It is important to review the excuses and ploys used by Internet companies to justify their irresponsible conduct. The first corporate ploy was to simply deny responsibility. "True," they said, "we supply the vehicle (and of course reap the revenues), but somebody else provides the content, so direct your accusations at them." While the terrorists should indeed be the prime target, the companies act as their willing accomplices by making their platform available for criminal use.

It should be mentioned that there is a clear precedent for holding carriers of incitement responsible for the results of that incitement. In the mid-1990s, the International Criminal Tribunal for Rwanda sentenced Ferdinand Nahimana, cofounder of the Rwandan radio station Radio Télévision Libre des Mille Collines, to 30 years in prison for spreading incitement that contributed to the Rwanda genocide. Obviously, I do not mean to compare Nahimana, who identified with and sought to promote the genocidal messages on his radio, to the magnates of social media, who are just demonstrating reckless indifference, but only to stress the principle that carriers of incitement can be held accountable for the consequences of that incitement. This principle was in fact established after WWII, in the Convention on the Prevention and Punishment of the Crime of Genocide adopted by the United Nations General Assembly on December 9, 1948, which criminalizes not just the act of genocide but also "direct and public incitement to commit genocide."[14]

In the U.S., too, a district court ruled in 2006 that the First Amendment does not protect the right to disseminate information meant to result in violence. This ruling came in the case of radical animal rights and environmental activist Rodney Adam Coronado, who taught others how to build bombs. "The First Amendment does not provide a defense to a criminal charge simply because the actor uses words [rather than actions] to carry out his illegal purpose," the court stated.[15]

In fact, companies are well aware of their responsibility to limit the use of their platforms, as evidenced by their introduction of "community guidelines" and "terms of use" – which they later used as their second tactical corporate excuse. "We are doing what is necessary by establishing guidelines and community standards," they said.

This is the biggest deception of all. First, the companies are clearly failing to enforce their own guidelines, for had they enforced them, the Internet and social media would not be so full of hate speech and incitement to murder. Moreover, unlike companies that produce yogurt, cars, planes, or pharmaceuticals, and that allow government regulators and even end users access to information about their quality control departments and the experts and technologies they use to safeguard the consumer, Internet companies keep us completely in the dark. This information – access to which is an essential right of consumers and government – is their closely guarded secret. We have no idea how many experts they employ to remove hateful content, how proficient they are in Arabic and other relevant languages, what technological processes they use, or, most importantly, what specific criteria they apply. In fact, Twitter noted recently that it was identifying jihadi content using "internal, proprietary spam-fighting tools"[16] – a description that is a bad joke at the expense of innocent victims.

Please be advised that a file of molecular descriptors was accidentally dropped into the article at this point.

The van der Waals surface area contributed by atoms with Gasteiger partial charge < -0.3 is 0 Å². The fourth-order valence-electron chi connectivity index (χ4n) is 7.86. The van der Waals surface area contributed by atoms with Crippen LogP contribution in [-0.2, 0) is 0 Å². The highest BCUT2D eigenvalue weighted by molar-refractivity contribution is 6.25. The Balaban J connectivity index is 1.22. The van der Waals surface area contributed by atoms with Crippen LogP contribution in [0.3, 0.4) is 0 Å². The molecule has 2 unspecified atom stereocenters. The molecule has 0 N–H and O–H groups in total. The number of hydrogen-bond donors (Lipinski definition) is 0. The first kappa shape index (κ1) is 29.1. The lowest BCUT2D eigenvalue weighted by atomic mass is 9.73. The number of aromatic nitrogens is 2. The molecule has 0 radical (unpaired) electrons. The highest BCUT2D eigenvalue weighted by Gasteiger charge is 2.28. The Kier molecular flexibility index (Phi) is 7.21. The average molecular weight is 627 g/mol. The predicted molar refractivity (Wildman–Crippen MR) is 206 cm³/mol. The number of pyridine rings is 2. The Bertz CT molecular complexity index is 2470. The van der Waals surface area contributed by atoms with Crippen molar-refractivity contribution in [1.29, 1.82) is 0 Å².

It is not even clear whether the screening mechanisms that companies have pledged to develop are aimed at removing hate speech and incitement. Google recently promised advertisers to "provide simpler, more robust ways to stop their ads from showing against controversial content,"[17] thus implying that such content would be kept away from ads, but not necessarily removed. Likewise, Facebook chairman and CEO Mark Zuckerberg implied in a recent post that his network's ultimate goal is to let users decide what content they will be spared from seeing, instead of categorically removing certain types of content. "The idea," he wrote, "is to give everyone in the community options for how they would like to set the content policy for themselves. Where is your line on nudity? On violence? On graphic content? On profanity? What you decide will be your personal settings."